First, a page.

This step is often referred to as "bedding down" the tape. The purpose of this step is to hide the tape into the mud. You want the tape to be thoroughly covered and well hidden, but you want it to be as smooth as you can possibly make it. You want it to blend in as oppose to standing out with the rest of the walls/ceilings. After the joint compound has dried you should sand the edges if they have a build up. If you sand the whole joint be careful not to sand away the mud that is covering the tape and by all means try not to sand the tape. But if you do just go back and repeat that step all over's just a learning process

The final step of the drywall repair process--repairing stress/mapping lines is floating out the joint or repair area. Using a 12" knife try spreading the mud as smoothly as you can over the repaired surface. This may prove to be awkward at first but don't give up and don't become disillusion because things are not turning out so good; just keep in mind that this is a highly skill craft and it takes a lot of practice to do a good job--bar none.

Repairing hair line cracks is a very good start for novices and it's good to become acquainted with repairing drywall but now we are going out to catch bigger fish in the ocean. Repairing large cracks, crevices and holes will prove to be more challenging to say the least, but I do it all the time and so can you. You will employ the same techniques and basic fundamentals as you used and developed while repairing stress/mapping lines. But with larger damaged areas you might have to replace the drywall/sheetrock as part of your repair work; so let's get started.

Large Cracks and Crevices:
Cracks and crevices that are one inch and wider I consider and classify them as large cracks. Crevices are areas that have been gouged out or dug out for one reason or another. Accidents do happen and drywall/sheetrock can get damaged from day to day living. But you can do a really neat repair job yourself and save some real good money... and here's how.

Large cracks and crevices should first be cleaned out. Remove all the crumbling drywall pieces and make sure the area is free from dirt, debris and other surfactants that could hamper your repair job. Once the area has been cleaned you are ready to apply the joint compound. but before you do I want to take a moment and elaborate on the drywall setting compounds that I mention earlier in this article. Setting compounds unlike drying compounds (all purpose joint compound) have chemicals added in it to speed up the drying time and they almost always come in powder form that must be mixed by you. These setting compounds are often referred to in the industry as "hot mud" because of their ability to dry so quickly. There are 20 minute setting compounds that hardens in twenty minutes, that is, from the time you add water to it the clock starts. Forty-five minute setting compounds; ninety minute setting compounds are available at most hardware and improvement centers. I have even heard of setting compounds that dries in less than five minutes...but I personally have never used it. The twenty minute setting compound usually give me a pretty good run for my money. It took me a while to get use to it and it still presents a challenge today.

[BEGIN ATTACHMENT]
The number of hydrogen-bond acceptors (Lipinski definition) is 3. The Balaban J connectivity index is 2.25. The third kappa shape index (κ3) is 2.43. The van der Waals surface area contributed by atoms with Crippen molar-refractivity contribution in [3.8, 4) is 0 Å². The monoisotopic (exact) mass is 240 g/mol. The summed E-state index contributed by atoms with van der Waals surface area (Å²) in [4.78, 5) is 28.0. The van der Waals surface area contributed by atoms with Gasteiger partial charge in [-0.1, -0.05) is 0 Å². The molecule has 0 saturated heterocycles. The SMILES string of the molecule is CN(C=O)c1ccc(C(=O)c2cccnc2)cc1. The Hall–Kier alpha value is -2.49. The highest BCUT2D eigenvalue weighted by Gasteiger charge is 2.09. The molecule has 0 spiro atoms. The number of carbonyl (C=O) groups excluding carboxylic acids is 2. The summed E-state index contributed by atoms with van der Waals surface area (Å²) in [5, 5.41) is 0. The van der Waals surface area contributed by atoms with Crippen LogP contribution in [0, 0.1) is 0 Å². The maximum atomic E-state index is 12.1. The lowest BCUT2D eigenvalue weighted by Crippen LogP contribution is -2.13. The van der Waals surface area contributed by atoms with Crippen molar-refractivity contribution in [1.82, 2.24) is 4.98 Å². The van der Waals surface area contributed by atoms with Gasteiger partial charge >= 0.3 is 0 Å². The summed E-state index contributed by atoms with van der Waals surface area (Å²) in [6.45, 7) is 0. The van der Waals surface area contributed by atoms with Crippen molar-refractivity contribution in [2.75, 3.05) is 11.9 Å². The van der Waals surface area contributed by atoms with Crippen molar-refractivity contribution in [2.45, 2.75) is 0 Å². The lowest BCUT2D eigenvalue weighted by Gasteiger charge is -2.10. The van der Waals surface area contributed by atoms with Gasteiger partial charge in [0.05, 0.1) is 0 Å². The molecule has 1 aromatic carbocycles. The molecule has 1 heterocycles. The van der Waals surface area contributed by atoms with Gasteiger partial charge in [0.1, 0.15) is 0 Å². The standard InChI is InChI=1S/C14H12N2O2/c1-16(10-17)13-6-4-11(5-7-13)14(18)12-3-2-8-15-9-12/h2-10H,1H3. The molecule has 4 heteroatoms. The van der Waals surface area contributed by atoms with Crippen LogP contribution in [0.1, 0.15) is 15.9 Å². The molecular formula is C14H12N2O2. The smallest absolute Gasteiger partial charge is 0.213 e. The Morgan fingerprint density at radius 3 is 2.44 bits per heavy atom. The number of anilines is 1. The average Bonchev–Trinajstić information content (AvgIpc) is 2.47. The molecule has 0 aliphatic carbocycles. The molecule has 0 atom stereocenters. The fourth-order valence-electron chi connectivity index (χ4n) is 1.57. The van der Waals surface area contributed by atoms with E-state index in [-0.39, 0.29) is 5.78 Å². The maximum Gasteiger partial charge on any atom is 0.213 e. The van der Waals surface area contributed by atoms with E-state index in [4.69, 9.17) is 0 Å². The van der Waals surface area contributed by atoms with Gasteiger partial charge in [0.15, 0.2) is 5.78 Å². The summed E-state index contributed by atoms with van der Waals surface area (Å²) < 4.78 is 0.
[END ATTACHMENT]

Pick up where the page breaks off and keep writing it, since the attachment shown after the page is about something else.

But the setting compounds have proved immensely good for my drywall repair business. You see, it really is a sought of plaster that dries hard and tough. It is sandable but it can prove to be somewhat difficult. I normally buy the sandable version of setting compound but it is still something to deal with. And I often keep a heat gun nearby so that after it hardens I can use the heat gun to dry it out enough for sanding. As I stated earlier it gets hard according to the time it is supposed to get hard but hard is not dry, therefore I use the heating gun to dry it completely and that allows me to sand it immediately.

After the cracks/crevices are ready the first thing I do is fill them with the setting compound and then I place the tape over the cracks/crevices. Following the same techniques as I described for repairing stress/mapping lines I remove all excess compound and make sure the tape is securely fitted over the cracks/crevices. I prefer using paper tape as I stated above but you can use fiber glass type or some of the many varieties that they sale for this particular purpose. After the initial application has been done and have dried I then bed down the tape with a second application of the same setting compound that I used to tape it.